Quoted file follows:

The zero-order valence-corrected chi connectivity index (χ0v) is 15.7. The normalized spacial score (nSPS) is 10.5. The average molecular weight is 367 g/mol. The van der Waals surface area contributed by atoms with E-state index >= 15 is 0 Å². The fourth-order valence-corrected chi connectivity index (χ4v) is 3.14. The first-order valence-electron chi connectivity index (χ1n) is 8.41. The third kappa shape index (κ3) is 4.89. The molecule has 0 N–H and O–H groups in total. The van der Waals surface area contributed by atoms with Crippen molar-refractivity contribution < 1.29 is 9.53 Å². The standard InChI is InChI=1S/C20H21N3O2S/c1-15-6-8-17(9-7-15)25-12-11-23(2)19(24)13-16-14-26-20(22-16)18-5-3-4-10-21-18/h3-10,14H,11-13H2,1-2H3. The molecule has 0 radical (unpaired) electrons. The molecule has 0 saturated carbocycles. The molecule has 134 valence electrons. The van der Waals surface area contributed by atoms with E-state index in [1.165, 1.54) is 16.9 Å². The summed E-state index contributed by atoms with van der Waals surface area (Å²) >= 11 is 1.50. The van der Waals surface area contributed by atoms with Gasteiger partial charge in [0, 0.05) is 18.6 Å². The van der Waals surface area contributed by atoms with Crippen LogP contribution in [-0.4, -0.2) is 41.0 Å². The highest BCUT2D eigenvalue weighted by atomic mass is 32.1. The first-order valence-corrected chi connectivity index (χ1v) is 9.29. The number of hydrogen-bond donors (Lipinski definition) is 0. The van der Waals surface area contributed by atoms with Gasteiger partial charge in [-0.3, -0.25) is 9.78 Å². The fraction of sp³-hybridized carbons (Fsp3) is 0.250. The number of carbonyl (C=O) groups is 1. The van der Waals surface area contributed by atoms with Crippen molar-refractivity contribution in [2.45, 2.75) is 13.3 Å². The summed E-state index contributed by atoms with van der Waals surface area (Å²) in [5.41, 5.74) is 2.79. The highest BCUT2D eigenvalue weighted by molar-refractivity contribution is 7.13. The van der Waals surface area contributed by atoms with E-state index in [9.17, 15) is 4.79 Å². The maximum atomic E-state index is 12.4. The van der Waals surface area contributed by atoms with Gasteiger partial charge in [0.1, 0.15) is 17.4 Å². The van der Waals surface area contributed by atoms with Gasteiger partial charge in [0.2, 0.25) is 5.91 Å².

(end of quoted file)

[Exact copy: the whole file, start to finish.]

The zero-order valence-corrected chi connectivity index (χ0v) is 15.7. The normalized spacial score (nSPS) is 10.5. The average molecular weight is 367 g/mol. The van der Waals surface area contributed by atoms with E-state index >= 15 is 0 Å². The fourth-order valence-corrected chi connectivity index (χ4v) is 3.14. The first-order valence-electron chi connectivity index (χ1n) is 8.41. The third kappa shape index (κ3) is 4.89. The molecule has 0 N–H and O–H groups in total. The van der Waals surface area contributed by atoms with Crippen molar-refractivity contribution < 1.29 is 9.53 Å². The standard InChI is InChI=1S/C20H21N3O2S/c1-15-6-8-17(9-7-15)25-12-11-23(2)19(24)13-16-14-26-20(22-16)18-5-3-4-10-21-18/h3-10,14H,11-13H2,1-2H3. The molecule has 0 radical (unpaired) electrons. The molecule has 0 saturated carbocycles. The molecule has 134 valence electrons. The van der Waals surface area contributed by atoms with E-state index in [1.165, 1.54) is 16.9 Å². The summed E-state index contributed by atoms with van der Waals surface area (Å²) >= 11 is 1.50. The van der Waals surface area contributed by atoms with Gasteiger partial charge in [0, 0.05) is 18.6 Å². The van der Waals surface area contributed by atoms with Crippen LogP contribution in [-0.4, -0.2) is 41.0 Å². The highest BCUT2D eigenvalue weighted by atomic mass is 32.1. The first-order valence-corrected chi connectivity index (χ1v) is 9.29. The number of hydrogen-bond donors (Lipinski definition) is 0. The van der Waals surface area contributed by atoms with Gasteiger partial charge in [-0.3, -0.25) is 9.78 Å². The fraction of sp³-hybridized carbons (Fsp3) is 0.250. The number of carbonyl (C=O) groups is 1. The van der Waals surface area contributed by atoms with Crippen molar-refractivity contribution in [2.45, 2.75) is 13.3 Å². The summed E-state index contributed by atoms with van der Waals surface area (Å²) in [5.41, 5.74) is 2.79. The highest BCUT2D eigenvalue weighted by molar-refractivity contribution is 7.13. The van der Waals surface area contributed by atoms with E-state index in [9.17, 15) is 4.79 Å². The maximum atomic E-state index is 12.4. The van der Waals surface area contributed by atoms with Gasteiger partial charge in [0.1, 0.15) is 17.4 Å². The van der Waals surface area contributed by atoms with Gasteiger partial charge in [0.2, 0.25) is 5.91 Å².